Likewise, after removing the hard drive you must restart the computer and see if the problem exists.
If it doesn’t work, try linking it to a different PC.
In some cases, the operating system itself won’t recognize the drive and may block it.
Also, your computer may be functioning properly, but the drive’s format may not be compatible with its read/write capabilities.
Try hooking up the drive to a machine running a different OS to see whether it functions properly.
Your hard disc may be incompatible with your computer if this is the first time you’ve ever plugged it in and it hasn’t shown up in File Explorer.
It is necessary to convert your hard drive to the format required by your operating system if it is not already.
However, keep in mind that you will lose all data if you convert the file format.
Consider an alternative strategy if the information on your hard drive is very priceless.
In order to make changes to file format, you must try the following:
Find out which file formats your OS is compatible with before checking the drive’s format.
- Type create and format hard disc partitions into the Windows search box and then select the first result.
- Launch Disk Management and then right-click the hard drive.
- Select Format from the menu.
- Give your hard disc a fitting name by clicking the Volume label menu.
- Windows 10 also has suggested defaults that you can use.
- Choose Default Allocation Unit Size and NTFS as the File System.
- Click Quick Format and then click Ok.
When Windows fails to detect your hard disc, virus infestation is a common cause.
Many other problems with the hard drive’s internals are possible as a result.
Performing a virus/malware scan could be the first step toward eliminating the problem.
If you find any malware, then you should use an antivirus tool such as Windows Defender.
Most of the times, in case of damage, Windows may not recognize your device at all, even though the platters are spinning.
Over time, dirt and debris can collect on HDD platters. Now, when the platters rotate, the dirt and debris come into contact with the platters, potentially causing damage.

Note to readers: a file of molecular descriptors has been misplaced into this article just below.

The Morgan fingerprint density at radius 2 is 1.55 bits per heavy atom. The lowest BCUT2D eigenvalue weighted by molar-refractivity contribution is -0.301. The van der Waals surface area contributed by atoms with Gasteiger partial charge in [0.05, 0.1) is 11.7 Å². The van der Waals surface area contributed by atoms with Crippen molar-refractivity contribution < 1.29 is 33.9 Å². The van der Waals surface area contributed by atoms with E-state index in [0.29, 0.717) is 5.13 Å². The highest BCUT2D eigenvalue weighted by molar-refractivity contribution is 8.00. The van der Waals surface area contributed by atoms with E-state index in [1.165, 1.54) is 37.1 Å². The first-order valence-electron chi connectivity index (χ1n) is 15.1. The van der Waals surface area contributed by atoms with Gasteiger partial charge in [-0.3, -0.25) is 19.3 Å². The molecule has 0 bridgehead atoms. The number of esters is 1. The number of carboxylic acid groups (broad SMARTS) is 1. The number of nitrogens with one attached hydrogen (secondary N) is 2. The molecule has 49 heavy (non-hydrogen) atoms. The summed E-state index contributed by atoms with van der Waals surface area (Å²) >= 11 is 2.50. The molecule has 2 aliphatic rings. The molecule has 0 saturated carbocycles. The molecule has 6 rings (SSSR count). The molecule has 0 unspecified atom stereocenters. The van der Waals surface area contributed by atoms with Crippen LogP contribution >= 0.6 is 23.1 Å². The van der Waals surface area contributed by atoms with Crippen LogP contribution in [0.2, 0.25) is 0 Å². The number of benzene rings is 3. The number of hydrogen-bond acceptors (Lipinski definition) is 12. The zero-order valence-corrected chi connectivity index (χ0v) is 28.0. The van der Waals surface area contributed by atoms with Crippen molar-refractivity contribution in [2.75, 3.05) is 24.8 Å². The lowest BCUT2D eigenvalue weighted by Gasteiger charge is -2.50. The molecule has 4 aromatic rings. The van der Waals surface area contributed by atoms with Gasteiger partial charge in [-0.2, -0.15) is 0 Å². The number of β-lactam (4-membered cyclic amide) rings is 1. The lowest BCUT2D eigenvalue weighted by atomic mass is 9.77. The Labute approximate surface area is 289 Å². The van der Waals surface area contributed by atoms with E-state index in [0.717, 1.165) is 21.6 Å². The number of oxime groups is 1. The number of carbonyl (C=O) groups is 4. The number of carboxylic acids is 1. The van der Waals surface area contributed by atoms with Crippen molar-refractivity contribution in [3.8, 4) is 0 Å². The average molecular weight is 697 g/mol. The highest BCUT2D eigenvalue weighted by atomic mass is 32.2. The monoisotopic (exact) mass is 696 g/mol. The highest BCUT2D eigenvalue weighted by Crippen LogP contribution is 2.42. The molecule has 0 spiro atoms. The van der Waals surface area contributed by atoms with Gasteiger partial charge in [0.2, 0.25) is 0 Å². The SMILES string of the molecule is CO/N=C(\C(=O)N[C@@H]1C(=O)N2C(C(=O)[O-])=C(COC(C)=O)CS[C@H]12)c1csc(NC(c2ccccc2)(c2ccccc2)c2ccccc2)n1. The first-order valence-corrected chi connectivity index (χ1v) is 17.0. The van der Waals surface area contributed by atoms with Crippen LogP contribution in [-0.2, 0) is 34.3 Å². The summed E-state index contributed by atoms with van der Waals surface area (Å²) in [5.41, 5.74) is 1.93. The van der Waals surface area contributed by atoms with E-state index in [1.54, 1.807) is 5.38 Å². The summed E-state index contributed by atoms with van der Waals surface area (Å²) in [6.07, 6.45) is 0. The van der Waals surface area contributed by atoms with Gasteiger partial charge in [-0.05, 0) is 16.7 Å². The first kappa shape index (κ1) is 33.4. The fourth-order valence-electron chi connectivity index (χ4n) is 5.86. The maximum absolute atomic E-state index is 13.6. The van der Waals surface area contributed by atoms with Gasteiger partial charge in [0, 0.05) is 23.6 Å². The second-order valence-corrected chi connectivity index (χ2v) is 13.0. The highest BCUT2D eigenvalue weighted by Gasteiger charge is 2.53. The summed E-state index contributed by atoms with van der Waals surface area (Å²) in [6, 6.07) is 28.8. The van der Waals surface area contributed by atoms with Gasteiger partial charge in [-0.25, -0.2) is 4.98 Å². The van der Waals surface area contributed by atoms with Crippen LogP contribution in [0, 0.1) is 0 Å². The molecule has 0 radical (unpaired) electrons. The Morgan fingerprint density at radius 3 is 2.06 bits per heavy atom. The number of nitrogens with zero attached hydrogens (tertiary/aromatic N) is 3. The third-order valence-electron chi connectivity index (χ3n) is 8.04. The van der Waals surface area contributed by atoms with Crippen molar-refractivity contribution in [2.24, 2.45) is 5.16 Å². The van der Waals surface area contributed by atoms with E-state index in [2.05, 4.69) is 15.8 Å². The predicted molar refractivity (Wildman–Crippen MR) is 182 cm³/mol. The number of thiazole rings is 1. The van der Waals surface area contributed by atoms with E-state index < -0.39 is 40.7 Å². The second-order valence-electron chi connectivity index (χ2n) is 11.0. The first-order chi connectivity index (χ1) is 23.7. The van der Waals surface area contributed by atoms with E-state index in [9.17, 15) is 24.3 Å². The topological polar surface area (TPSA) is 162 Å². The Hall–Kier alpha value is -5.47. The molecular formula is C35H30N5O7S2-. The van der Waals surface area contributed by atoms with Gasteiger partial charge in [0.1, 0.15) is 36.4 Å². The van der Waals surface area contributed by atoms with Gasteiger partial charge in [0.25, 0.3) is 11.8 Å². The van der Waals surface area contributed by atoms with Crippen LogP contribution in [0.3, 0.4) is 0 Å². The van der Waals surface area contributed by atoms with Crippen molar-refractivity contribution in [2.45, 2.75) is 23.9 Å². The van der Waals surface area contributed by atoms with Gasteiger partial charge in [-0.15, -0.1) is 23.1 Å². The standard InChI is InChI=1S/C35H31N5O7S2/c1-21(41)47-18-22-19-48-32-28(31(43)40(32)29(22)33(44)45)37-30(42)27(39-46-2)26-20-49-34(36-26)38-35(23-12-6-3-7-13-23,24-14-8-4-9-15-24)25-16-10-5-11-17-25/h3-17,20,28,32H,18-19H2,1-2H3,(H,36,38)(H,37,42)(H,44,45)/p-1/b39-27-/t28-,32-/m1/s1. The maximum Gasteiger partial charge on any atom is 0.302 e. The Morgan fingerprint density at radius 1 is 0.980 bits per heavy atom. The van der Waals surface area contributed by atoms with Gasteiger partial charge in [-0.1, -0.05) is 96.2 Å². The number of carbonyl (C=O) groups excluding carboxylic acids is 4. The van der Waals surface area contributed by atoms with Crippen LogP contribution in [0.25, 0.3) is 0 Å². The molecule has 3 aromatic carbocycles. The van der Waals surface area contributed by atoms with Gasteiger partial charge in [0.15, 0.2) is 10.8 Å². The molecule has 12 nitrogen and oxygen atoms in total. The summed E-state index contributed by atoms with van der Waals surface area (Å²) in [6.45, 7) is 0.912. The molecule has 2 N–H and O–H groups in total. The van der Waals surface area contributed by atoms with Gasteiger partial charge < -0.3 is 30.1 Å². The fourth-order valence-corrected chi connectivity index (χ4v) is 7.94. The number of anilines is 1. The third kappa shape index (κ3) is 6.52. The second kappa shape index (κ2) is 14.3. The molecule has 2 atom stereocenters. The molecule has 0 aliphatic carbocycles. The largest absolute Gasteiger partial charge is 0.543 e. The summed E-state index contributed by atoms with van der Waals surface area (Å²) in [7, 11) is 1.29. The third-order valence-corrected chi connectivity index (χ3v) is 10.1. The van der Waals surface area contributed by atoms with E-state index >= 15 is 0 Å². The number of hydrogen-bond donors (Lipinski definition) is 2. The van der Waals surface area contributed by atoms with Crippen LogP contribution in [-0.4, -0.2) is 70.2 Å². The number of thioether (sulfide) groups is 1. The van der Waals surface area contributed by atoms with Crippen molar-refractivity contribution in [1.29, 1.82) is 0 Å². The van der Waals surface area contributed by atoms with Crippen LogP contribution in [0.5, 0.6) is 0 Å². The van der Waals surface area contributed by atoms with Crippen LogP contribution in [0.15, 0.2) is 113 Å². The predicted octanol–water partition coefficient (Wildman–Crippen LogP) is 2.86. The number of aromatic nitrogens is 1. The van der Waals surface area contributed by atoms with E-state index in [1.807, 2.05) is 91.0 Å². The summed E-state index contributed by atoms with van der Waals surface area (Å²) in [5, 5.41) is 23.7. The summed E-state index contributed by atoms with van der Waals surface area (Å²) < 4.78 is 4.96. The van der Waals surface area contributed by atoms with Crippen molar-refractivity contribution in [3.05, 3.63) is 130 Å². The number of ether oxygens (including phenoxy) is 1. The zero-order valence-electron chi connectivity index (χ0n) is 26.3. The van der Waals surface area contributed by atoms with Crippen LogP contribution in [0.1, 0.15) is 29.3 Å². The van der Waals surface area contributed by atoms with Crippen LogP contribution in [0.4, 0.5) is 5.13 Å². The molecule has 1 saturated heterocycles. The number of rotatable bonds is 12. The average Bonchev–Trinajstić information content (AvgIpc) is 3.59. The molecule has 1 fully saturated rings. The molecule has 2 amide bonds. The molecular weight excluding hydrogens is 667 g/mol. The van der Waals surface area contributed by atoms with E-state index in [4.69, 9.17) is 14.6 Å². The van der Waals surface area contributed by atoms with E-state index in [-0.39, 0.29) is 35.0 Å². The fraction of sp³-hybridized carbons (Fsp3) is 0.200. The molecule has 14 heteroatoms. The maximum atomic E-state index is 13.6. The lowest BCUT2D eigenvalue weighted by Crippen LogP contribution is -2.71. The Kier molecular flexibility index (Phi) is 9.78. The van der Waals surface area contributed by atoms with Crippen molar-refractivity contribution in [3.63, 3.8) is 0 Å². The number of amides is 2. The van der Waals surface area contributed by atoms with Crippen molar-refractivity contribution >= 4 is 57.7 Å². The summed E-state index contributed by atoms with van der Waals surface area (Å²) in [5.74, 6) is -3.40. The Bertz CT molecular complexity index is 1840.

There is no way around this issue other than replacing your hard drive.
Hard Drive Spinning But Not Detected: Is It Normal?
Most modern computers consist of efficient cooling systems and near-constant technological advancements. Therefore, they can function with hardly a peep, especially when contrasted to their bulkier, older forebears. As a result, some people may wonder if the hard drive spinning but not detected.
Hard drive noise is usually to be expected and is not cause for alarm. As you work on your computer, the hard drive will want to read data almost constantly. Then, it will want to write data whenever you make changes or save files. For these tasks, your drive will spin while it works.
Spinning shouldn’t be too rapid or loud. Any time the normal whirring of a drive becomes abnormally loud, it’s time to investigate further.
On the other hand, the disc could be busily storing or retrieving data for you at this same moment. As long as it is just transitory, even a noisy commute is tolerable.
Is It Possible For The Hard Drive To Spin If Not In Use?
It’s hard to answer this issue without knowing what “in use” means for the system’s drive use.
Tech experts recommend that hard drives be put into “standby mode.” The reason is that in “standby mode” they spin at no speed unless being read or written to. However, if you are running programs or conducting other tasks on the machine, the operating system will need to access the hard drive frequently.
This means it could be in use even if you aren’t regularly storing or retrieving data, leading to unnecessary mechanical wear and tear. In a nutshell, the hard drive is used intermittently so long as the computer is turned on and running.
Will The Hard Disk Drive Spin If The PC Is In Sleep Mode?
In the vast majority of cases, hard drives should not spin while in sleep mode. The sleep and hibernate modes on a computer turn off many features and services. As a result, the device will be safe from any misuse or damage.
Even if your internal or external discs keep spinning for a few minutes after your computer goes into sleep mode, they should ultimately become silent and stop.
Once you’ve put your computer to sleep and noticed that the hard drive spinning but not detected, you should probably check it out. Possible causes include a mechanical failure of the drive or a defect in the device’s original production.
In each scenario, the answer to the question of what to do is found in learning the truth about the situation. If you are not using the disc for any backups, then you must disconnect it from the computer.
Hard Drive Spinning: How Do I Stop It When Not In Use?
To a much greater extent, this affects portable hard drives. It is recommended that internal hard drives be set to automatically spin down after a certain amount of time has elapsed with no user input.
After you turn off your computer, the internal HDD should stop spinning. However, you may find that even when your computer is in a low-power state, an external drive will continue to spin.
If this happens, you may want to examine the attached storage device’s USB port and possibly remove it. Some USB connections still continue supplying electricity even after you turn off your computer. Although not all computers have this capability, those that can assign names to the relevant ports.
Knowing how to care for your hard drive is essential. It is where all of your most important files are stored. Moreover, familiarity with the common signs of a stressed, failing, incorrectly formatted, or otherwise unrecognized drive is essential.